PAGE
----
Rockies in 2017: What the team might look like
The extensions signed this offseason withand keep the heart of the Colorado Rockies lineup together at least through the end of 2017, the final year of Gonzalez’s seven-year extension announced Tuesday. Between now and then, however, the rest of the roster could take on a much different look as the current group surrounding Tulowitzki and Gonzalez moves on and a new group of prospects currently in the minors emerges.
What follows is pure speculation and involves only players currently in the organization — seven years of drafting will certainly bring in other promising prospects and increased revenue will open up the possibility for new signings and extensions. It assumes contract extensions for only a handful of few players —, and — but beyond those three and possibly or , relies on players who are under the organization’s control at least through the end of the 2017 season. That means the players are either under contract through that period — like Tulowitzki and Gonzalez — or won’t have a full year of major-league service time by the end of 2011. The earliest that any player with less than a full year of service time by the end of next season could become a free agent would be after the 2017 season.
So what might the Rockies look like seven years from now? Maybe something like this:
SS Troy Tulowitzki
LF Carlos Gonzalez
CF Rafael Ortega
IF Christhian Adames
IF Chris Nelson
A few thoughts:
— I’m assuming a contract extension for Jimenez because at this point one seems pretty likely following this season. Also one for Chacin and Reynolds, both of whom will be in line for free agency after 2016 if they stay with the team for all or most of the 2011 season. Rogers and Nelson could be as well, but I think it’s likely they split the season between the Rockies and Triple-A and might not finish the season with a full year of service time.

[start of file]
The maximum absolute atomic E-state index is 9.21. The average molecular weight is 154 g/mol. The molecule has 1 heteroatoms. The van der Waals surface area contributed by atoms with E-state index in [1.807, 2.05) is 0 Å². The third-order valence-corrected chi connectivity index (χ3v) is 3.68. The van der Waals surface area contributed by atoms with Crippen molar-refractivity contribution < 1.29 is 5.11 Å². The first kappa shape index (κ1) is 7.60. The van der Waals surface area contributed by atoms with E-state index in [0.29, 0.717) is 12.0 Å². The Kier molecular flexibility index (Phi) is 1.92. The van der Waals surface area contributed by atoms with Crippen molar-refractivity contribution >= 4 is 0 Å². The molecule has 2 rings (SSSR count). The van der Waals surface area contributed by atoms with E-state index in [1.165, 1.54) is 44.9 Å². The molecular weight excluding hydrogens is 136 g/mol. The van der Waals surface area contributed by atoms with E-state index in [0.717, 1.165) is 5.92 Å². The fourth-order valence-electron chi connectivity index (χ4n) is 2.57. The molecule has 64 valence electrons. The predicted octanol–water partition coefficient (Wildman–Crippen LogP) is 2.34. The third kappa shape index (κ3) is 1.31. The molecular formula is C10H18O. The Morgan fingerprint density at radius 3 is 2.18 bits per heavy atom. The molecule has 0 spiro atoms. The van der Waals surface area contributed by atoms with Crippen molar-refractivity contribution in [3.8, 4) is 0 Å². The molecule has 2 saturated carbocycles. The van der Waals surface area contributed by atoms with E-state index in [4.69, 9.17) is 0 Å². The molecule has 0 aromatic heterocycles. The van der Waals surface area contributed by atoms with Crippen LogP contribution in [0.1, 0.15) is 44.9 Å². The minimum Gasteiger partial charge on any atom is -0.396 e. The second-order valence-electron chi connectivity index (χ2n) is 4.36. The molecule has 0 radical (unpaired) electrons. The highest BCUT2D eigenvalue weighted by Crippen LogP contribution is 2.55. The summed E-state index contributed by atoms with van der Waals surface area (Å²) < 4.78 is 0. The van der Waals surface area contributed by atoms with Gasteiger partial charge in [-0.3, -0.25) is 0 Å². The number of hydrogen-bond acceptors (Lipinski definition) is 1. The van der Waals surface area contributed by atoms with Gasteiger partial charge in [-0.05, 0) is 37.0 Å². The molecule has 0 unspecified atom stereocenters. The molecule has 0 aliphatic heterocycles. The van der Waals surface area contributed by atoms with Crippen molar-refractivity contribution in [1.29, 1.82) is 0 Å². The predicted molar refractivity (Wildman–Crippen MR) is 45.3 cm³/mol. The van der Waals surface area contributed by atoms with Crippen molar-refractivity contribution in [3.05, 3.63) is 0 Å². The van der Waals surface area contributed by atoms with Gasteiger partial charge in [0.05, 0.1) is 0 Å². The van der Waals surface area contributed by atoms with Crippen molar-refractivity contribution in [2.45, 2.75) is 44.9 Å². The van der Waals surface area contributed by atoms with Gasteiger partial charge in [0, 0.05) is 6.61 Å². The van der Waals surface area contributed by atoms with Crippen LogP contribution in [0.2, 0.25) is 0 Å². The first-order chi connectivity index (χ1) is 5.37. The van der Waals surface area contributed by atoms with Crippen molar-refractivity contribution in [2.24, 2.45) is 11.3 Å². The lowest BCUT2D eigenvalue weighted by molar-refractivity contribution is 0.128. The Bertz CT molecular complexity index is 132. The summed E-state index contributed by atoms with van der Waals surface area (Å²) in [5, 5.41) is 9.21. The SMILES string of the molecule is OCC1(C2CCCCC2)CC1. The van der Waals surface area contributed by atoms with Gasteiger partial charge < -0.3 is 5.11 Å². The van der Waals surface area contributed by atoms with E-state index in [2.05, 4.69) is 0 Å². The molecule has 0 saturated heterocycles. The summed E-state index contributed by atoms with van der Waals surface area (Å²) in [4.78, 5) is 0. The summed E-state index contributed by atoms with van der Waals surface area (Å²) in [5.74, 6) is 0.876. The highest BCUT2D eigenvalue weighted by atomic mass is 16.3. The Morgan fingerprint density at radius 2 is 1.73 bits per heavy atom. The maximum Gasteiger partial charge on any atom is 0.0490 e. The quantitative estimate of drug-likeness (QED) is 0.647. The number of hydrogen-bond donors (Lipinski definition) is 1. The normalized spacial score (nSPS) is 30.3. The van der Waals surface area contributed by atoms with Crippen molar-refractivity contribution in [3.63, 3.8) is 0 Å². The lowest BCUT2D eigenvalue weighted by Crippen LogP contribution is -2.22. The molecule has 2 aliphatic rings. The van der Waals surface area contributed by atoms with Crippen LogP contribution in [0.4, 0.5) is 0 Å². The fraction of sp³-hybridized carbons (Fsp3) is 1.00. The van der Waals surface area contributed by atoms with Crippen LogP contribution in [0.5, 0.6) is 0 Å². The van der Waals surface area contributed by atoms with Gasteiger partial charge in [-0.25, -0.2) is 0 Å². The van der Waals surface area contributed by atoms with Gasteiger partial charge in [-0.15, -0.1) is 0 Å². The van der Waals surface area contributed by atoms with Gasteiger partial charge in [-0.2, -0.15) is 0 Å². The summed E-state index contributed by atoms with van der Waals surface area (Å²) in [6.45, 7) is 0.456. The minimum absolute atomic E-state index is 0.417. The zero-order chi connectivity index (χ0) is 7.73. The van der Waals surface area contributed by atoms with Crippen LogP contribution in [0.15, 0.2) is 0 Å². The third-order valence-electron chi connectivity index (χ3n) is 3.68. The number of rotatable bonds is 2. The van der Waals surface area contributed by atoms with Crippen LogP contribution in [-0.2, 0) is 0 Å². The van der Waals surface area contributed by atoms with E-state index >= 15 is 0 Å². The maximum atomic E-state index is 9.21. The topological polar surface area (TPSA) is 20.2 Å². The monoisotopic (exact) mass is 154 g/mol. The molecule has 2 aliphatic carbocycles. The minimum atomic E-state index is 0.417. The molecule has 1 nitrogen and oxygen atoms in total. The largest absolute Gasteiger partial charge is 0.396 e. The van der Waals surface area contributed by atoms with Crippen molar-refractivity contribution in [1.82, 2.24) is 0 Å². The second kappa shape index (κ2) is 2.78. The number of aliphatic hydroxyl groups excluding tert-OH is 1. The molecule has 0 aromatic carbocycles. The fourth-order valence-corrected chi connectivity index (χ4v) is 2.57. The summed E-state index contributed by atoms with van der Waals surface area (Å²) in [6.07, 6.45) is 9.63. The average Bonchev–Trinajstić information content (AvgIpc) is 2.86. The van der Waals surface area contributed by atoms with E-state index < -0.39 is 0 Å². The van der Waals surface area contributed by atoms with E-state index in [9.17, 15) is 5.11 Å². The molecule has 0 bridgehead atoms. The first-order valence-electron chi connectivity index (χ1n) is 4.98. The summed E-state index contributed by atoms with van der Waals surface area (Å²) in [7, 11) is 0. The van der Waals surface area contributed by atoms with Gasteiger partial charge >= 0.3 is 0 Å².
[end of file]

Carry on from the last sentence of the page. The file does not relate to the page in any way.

— I’m not assuming contract extensions for , or , who all can be free agents after 2014. It’s possible, even likely, that one or more of them could be with the team beyond that, but because of the depth at their positions in the minors, I chose not to take a guess at who might stick around. Also I’m taking into account that Fowler is a client of Scott Boras, and while the Rockies have already managed to sign one of his clients to extension well into free agent years, the Gonzalez signing is an exception.
— This list does not include , an 18-year-old shortstop who in 2011 will play in the U.S. for the first time at Casper. He’s a very promising prospect and will probably fit in somewhere, but what position he eventually plays is a bit uncertain because he could outgrow shortstop, a position at which he will be blocked in any case.
— Kyle Parker is included but only on the bench because without any professional track record to go by, it’s tough to gauge how he will compare to Tim Wheeler and Charlie Blackmon.
— The bullpen beyond guys like Brothers, Weathers, Bettis and Reynolds is really more a collection of leftover starters. Rogers, Nicasio and Tago all could be part of the starting rotation or traded and there are a number of guys in the low minors like Josh Slaats and Erik Stavert who are difficult to project this far. I took that leap with Albert Campos, who’s just 19 and has never pitched above Rookie ball, partly because of his size — 6-foot-4, 222 pounds — at such a young age.
— Nolan Arenado may not stay at third base, but at the moment the Rockies have no plans to move him.
— Ben Paulsen is a promising hitter, but first base is also a place where a number of other prospects could move over time.